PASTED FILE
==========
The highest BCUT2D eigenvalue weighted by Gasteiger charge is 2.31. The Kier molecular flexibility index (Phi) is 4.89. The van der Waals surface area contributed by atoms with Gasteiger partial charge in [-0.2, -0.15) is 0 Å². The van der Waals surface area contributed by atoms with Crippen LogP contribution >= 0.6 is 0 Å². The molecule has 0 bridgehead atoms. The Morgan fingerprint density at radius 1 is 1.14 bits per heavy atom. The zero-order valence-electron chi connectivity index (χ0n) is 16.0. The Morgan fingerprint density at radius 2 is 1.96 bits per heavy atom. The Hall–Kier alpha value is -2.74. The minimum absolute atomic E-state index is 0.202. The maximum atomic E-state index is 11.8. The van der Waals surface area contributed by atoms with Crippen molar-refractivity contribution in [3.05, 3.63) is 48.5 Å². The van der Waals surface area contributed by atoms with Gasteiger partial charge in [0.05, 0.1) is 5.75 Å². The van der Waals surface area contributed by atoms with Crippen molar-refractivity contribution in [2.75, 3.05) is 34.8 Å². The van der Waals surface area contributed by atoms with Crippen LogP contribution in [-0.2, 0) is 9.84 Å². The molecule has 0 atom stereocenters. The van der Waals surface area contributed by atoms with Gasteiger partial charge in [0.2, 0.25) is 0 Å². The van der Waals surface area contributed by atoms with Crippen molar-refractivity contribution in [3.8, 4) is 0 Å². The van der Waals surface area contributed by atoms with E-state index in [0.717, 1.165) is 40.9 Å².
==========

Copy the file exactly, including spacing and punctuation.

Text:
The highest BCUT2D eigenvalue weighted by Gasteiger charge is 2.31. The Kier molecular flexibility index (Phi) is 4.89. The van der Waals surface area contributed by atoms with Gasteiger partial charge in [-0.2, -0.15) is 0 Å². The van der Waals surface area contributed by atoms with Crippen LogP contribution >= 0.6 is 0 Å². The molecule has 0 bridgehead atoms. The Morgan fingerprint density at radius 1 is 1.14 bits per heavy atom. The zero-order valence-electron chi connectivity index (χ0n) is 16.0. The Morgan fingerprint density at radius 2 is 1.96 bits per heavy atom. The Hall–Kier alpha value is -2.74. The minimum absolute atomic E-state index is 0.202. The maximum atomic E-state index is 11.8. The van der Waals surface area contributed by atoms with Crippen molar-refractivity contribution in [3.05, 3.63) is 48.5 Å². The van der Waals surface area contributed by atoms with Gasteiger partial charge in [0.05, 0.1) is 5.75 Å². The van der Waals surface area contributed by atoms with Crippen molar-refractivity contribution in [2.75, 3.05) is 34.8 Å². The van der Waals surface area contributed by atoms with Crippen LogP contribution in [-0.2, 0) is 9.84 Å². The molecule has 0 atom stereocenters. The van der Waals surface area contributed by atoms with Gasteiger partial charge in [0.2, 0.25) is 0 Å². The van der Waals surface area contributed by atoms with Crippen molar-refractivity contribution in [3.8, 4) is 0 Å². The van der Waals surface area contributed by atoms with E-state index in [0.717, 1.165) is 40.9 Å².